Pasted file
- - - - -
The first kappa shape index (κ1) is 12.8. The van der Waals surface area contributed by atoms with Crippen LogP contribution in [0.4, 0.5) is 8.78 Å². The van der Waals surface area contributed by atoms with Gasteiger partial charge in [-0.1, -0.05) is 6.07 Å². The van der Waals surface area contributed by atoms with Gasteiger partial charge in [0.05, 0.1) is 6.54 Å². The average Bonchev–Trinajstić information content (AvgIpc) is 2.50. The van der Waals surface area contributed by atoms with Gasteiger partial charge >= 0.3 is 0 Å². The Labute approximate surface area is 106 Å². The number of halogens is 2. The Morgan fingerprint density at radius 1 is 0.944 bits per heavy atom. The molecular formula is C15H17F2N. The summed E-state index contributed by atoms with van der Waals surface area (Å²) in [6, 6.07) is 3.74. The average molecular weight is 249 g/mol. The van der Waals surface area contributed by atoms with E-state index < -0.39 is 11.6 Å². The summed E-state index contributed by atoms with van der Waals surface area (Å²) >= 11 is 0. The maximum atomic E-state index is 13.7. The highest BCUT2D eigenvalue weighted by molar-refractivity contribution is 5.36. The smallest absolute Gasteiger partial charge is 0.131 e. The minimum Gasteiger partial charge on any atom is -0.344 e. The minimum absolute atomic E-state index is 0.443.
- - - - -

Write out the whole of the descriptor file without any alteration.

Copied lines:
The first kappa shape index (κ1) is 12.8. The van der Waals surface area contributed by atoms with Crippen LogP contribution in [0.4, 0.5) is 8.78 Å². The van der Waals surface area contributed by atoms with Gasteiger partial charge in [-0.1, -0.05) is 6.07 Å². The van der Waals surface area contributed by atoms with Gasteiger partial charge in [0.05, 0.1) is 6.54 Å². The average Bonchev–Trinajstić information content (AvgIpc) is 2.50. The van der Waals surface area contributed by atoms with Gasteiger partial charge >= 0.3 is 0 Å². The Labute approximate surface area is 106 Å². The number of halogens is 2. The Morgan fingerprint density at radius 1 is 0.944 bits per heavy atom. The molecular formula is C15H17F2N. The summed E-state index contributed by atoms with van der Waals surface area (Å²) in [6, 6.07) is 3.74. The average molecular weight is 249 g/mol. The van der Waals surface area contributed by atoms with E-state index < -0.39 is 11.6 Å². The summed E-state index contributed by atoms with van der Waals surface area (Å²) >= 11 is 0. The maximum atomic E-state index is 13.7. The highest BCUT2D eigenvalue weighted by molar-refractivity contribution is 5.36. The smallest absolute Gasteiger partial charge is 0.131 e. The minimum Gasteiger partial charge on any atom is -0.344 e. The minimum absolute atomic E-state index is 0.443.